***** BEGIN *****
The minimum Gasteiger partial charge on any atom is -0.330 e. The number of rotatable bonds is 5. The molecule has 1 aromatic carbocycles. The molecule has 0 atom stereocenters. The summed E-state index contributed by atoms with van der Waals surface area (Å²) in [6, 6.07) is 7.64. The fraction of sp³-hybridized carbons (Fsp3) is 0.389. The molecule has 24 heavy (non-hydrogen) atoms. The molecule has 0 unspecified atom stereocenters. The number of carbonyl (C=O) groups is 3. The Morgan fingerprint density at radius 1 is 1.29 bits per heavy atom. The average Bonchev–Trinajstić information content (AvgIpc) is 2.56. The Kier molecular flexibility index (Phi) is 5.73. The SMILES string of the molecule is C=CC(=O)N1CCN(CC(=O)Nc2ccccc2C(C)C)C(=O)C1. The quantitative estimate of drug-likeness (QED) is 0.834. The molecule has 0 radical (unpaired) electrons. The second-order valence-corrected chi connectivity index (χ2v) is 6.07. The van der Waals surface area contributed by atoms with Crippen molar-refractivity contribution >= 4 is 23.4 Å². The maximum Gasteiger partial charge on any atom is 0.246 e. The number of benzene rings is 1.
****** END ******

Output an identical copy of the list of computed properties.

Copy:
The minimum Gasteiger partial charge on any atom is -0.330 e. The number of rotatable bonds is 5. The molecule has 1 aromatic carbocycles. The molecule has 0 atom stereocenters. The summed E-state index contributed by atoms with van der Waals surface area (Å²) in [6, 6.07) is 7.64. The fraction of sp³-hybridized carbons (Fsp3) is 0.389. The molecule has 24 heavy (non-hydrogen) atoms. The molecule has 0 unspecified atom stereocenters. The number of carbonyl (C=O) groups is 3. The Morgan fingerprint density at radius 1 is 1.29 bits per heavy atom. The average Bonchev–Trinajstić information content (AvgIpc) is 2.56. The Kier molecular flexibility index (Phi) is 5.73. The SMILES string of the molecule is C=CC(=O)N1CCN(CC(=O)Nc2ccccc2C(C)C)C(=O)C1. The quantitative estimate of drug-likeness (QED) is 0.834. The molecule has 0 radical (unpaired) electrons. The second-order valence-corrected chi connectivity index (χ2v) is 6.07. The van der Waals surface area contributed by atoms with Crippen molar-refractivity contribution >= 4 is 23.4 Å². The maximum Gasteiger partial charge on any atom is 0.246 e. The number of benzene rings is 1.